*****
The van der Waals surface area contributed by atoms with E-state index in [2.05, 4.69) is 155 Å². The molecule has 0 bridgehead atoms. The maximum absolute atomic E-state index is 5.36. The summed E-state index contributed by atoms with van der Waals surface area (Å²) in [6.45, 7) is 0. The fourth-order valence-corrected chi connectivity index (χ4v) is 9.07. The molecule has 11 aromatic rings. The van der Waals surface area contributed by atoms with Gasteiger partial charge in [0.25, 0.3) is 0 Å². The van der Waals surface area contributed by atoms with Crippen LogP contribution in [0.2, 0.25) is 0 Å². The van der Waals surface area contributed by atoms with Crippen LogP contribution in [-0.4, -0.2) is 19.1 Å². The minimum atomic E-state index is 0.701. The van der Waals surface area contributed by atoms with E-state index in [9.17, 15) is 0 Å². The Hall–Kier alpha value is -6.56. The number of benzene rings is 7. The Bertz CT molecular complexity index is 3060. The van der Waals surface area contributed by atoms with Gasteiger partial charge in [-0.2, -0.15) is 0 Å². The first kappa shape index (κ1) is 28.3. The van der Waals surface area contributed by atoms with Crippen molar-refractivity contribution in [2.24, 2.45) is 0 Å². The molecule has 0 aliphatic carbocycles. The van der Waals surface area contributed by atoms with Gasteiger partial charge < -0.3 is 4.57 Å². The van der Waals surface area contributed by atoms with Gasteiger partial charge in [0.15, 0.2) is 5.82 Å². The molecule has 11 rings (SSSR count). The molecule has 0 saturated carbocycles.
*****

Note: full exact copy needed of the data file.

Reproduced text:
The van der Waals surface area contributed by atoms with E-state index in [2.05, 4.69) is 155 Å². The molecule has 0 bridgehead atoms. The maximum absolute atomic E-state index is 5.36. The summed E-state index contributed by atoms with van der Waals surface area (Å²) in [6.45, 7) is 0. The fourth-order valence-corrected chi connectivity index (χ4v) is 9.07. The molecule has 11 aromatic rings. The van der Waals surface area contributed by atoms with Gasteiger partial charge in [0.25, 0.3) is 0 Å². The van der Waals surface area contributed by atoms with Crippen LogP contribution in [0.2, 0.25) is 0 Å². The van der Waals surface area contributed by atoms with Crippen LogP contribution in [-0.4, -0.2) is 19.1 Å². The minimum atomic E-state index is 0.701. The van der Waals surface area contributed by atoms with E-state index in [9.17, 15) is 0 Å². The Hall–Kier alpha value is -6.56. The number of benzene rings is 7. The Bertz CT molecular complexity index is 3060. The van der Waals surface area contributed by atoms with Gasteiger partial charge in [-0.2, -0.15) is 0 Å². The first kappa shape index (κ1) is 28.3. The van der Waals surface area contributed by atoms with Crippen molar-refractivity contribution in [2.24, 2.45) is 0 Å². The molecule has 0 aliphatic carbocycles. The van der Waals surface area contributed by atoms with Gasteiger partial charge < -0.3 is 4.57 Å². The van der Waals surface area contributed by atoms with Gasteiger partial charge in [0.15, 0.2) is 5.82 Å². The molecule has 11 rings (SSSR count). The molecule has 0 saturated carbocycles.